The Garden of Enid: Adventures of a Weird Mormon Girl, Part One
Fifteen-year-old Enid Gardner is a self-proclaimed "weird Mormon girl." When she isn't chatting with Joseph Smith or the Book of Abraham mummy, she's searching for herself between the spaces of doubt and belief. Along the way, she must grapple with her Mormon faith as it adapts to the twenty-first century. She also must confront the painful mysteries at the heart of her strained relationship with her ailing mother.
This edition of The Garden of Enid: Adventures of a Weird Mormon Girl recasts the award-winning webcomic as a two-part graphic novel. With revised and previously unpublished comics, it features the familiar story that captivated thousands online, yet offers new glimpses into Enid's year-long odyssey.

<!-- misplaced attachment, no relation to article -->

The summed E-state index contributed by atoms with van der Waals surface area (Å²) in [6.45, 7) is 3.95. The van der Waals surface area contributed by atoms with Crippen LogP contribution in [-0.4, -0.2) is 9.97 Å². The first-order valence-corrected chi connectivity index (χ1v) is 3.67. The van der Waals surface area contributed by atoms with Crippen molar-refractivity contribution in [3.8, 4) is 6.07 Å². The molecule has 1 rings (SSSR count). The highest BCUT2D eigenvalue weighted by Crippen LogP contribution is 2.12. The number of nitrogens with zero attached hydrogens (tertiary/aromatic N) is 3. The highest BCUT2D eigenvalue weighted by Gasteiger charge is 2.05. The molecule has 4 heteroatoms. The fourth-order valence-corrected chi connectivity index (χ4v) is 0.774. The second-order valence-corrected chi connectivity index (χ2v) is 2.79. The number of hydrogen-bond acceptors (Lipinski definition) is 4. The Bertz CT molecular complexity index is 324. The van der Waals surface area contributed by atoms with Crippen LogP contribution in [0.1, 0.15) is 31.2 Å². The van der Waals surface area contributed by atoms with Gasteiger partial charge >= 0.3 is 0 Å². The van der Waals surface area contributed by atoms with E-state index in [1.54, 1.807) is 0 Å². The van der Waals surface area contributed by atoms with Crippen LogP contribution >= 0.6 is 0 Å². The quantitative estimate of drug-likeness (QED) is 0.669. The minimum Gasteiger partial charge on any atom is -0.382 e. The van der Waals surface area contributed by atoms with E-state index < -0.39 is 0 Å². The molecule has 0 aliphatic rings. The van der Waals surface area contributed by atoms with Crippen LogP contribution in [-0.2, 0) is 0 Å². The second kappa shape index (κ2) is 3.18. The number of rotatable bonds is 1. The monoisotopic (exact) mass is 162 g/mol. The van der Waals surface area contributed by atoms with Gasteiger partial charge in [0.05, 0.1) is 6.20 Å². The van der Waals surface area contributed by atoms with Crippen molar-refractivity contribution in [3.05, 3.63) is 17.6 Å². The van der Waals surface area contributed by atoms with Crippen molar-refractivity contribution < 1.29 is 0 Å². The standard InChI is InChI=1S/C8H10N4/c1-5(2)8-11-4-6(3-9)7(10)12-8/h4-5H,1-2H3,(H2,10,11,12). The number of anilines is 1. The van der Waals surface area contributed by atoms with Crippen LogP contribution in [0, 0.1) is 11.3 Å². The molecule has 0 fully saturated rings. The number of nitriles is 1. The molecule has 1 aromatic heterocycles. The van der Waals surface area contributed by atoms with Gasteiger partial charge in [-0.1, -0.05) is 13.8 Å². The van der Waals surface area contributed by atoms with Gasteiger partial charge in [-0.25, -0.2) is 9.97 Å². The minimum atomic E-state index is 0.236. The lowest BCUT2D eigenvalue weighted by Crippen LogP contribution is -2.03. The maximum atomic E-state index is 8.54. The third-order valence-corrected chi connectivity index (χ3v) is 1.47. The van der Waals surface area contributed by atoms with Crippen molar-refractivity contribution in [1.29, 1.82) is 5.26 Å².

Praise for The Garden of Enid:"Enid is one of my favorite figures in Mormon culture. She is incredibly human for all of her two dimensions. On one hand, she's a flawed yet faithful individual constantly seeking after truth. On the other, she offers a remarkable window into the life of a teen-aged girl growing up Mormon. Creator Scott Hales uses his medium to his advantage, giving The Garden of Enid a marvelous glint of theatricality. Enid bends time and space to chat with an array of characters, from the Prophet Joseph to a less historical but no less compelling guardian angel named Eugene. It's all just a little wacky--and yet completely true and relatable" --Melissa Leilani Larson, writer of Pilot Program and Freetown "Scott Hales is] the cartoonist for this generation, who gets us like no one else does. . . . Enid wants to believe the gospel--and she does, more deeply than she realizes--but she is coming of age in a skeptical time, challenging her Seminary teacher and her Young Women leaders in ways they are not always prepared to deal with. She is awkward, she is vulnerable, yet when she follows her heart she invariably does the right thing." --Ardis E. Parshall, Keepapitchinin "Comics are always meant to help us take a look at ourselves and laugh--something sorely needed in Mormon Culture. Enid, with her wise-aleck streak, her unusual and difficult home life, and her overly developed brain, is no usual Mormon fifteen year old girl. With late-night imaginary conversations with long-dead prophets, well-told moments of loneliness and self doubt, snarky Sunday-class encounters, vulnerable, tense conversations with her closeted best friend, to midnight faith crises, Enid brings something real, something faith-affirming, something beyond Happy Valley and seminary videos and Saturday's warrior to the LDS audience." --Sarah Dunster, author of Lightning Tree and Mile 21
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